People who say or think that such things are typical the world over are mistaken. Russia ranks third (after Iraq and Algeria) in numbers of murdered journalists. In every country that has gone through a similar phase in its history, people took to the streets in order to change their country.
It is enough for thousands of people to take to the streets in order to put an end to this “criminal immunity”—immunity for those people who terrorize free society. We need mass protests to reverse the direction our society is headed."
STANISLAV MARKELOV was no ordinary lawyer. He was one of a handful of lawyers who defended workers, railroad men, evicted dormitory residents, cheated apartment co-op members, anti-fascists, refugees, and victims of police abuse. He fought for the rights of Mikhail Beketov, editor-in-chief of the newspaper Khimki Pravda, who was viciously beaten this past autumn for criticizing the local administration. Markelov took on the cases of social activists, whose work is invaluable for our society. Markelov helped many of them pro bono.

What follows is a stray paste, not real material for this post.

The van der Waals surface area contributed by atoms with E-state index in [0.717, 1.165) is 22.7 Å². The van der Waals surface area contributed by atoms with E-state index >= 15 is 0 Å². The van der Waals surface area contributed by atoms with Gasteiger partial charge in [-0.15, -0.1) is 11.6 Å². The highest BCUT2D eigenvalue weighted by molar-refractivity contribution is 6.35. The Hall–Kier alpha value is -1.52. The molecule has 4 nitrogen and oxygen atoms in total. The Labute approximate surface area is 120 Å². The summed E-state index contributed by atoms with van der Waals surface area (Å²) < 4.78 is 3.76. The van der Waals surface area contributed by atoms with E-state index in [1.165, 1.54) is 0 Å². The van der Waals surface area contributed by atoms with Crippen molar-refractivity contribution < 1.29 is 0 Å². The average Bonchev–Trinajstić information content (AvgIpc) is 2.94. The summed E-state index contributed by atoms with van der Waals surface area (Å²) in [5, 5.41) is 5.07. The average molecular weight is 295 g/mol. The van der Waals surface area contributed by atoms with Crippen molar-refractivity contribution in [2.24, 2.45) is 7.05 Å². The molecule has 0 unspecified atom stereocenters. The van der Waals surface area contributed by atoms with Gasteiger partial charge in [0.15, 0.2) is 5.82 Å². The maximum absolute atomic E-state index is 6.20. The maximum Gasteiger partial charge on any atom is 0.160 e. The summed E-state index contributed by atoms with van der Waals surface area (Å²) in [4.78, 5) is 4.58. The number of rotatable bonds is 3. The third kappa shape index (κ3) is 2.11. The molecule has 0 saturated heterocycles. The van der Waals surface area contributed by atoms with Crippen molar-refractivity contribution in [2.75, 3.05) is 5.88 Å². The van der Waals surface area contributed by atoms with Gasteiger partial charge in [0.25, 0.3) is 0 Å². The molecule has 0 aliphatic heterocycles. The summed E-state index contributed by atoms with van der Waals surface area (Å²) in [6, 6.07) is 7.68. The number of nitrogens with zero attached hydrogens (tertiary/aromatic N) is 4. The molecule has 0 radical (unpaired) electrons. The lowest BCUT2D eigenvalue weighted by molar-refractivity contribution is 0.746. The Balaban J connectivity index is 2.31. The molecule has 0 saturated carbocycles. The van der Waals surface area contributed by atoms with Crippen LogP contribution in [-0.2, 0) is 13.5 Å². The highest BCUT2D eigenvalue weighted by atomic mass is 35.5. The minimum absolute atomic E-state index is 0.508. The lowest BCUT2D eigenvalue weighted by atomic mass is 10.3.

Stanislav represented the victims in the trial of Colonel Yuri Budanov; the Nord-Ost hostage tragedy; neofascist attacks on anti-fascists and migrants; and the massive police pogrom against the residents of Blagoveshchensk. He worked with Anna Politkovskaya, traveled to Chechnya on many occasions, wrote critical articles, and participated in environmental protest camps.
He understood that society is something you have to build yourself, and so he organized the Rule of Law Institute, which gives legal assistance to journalists, lawyers, activists, homeowners, and workers.
ANASTASIA BABUROVA was a fifth-year student in the journalism faculty at Moscow State University. She worked for Izvestia, Novaya Gazeta, and several other publications. She was an activist in the anarchist and environmental movements. She participated in many protest actions and civic initiatives, in particular, the European Social Forum in Malmö (2008). Nastya covered non-mainstream youth movements, street actions and protests, and court trials.
Stanislav was thirty-four; Nastya, twenty-five. Both of them were just beginning their work: they could have accomplished a lot more had they not been killed. They took on toughest, most important problems of our time. They were people who understood quite clearly that freedom in our society could only be fought for and won—fought for and won by citizens themselves. If citizens don’t fight for this freedom, it will become less and less, until society is strangled by totalitarianism or fascism.
for more copy+paste: http://chtodelat.wordpress.com/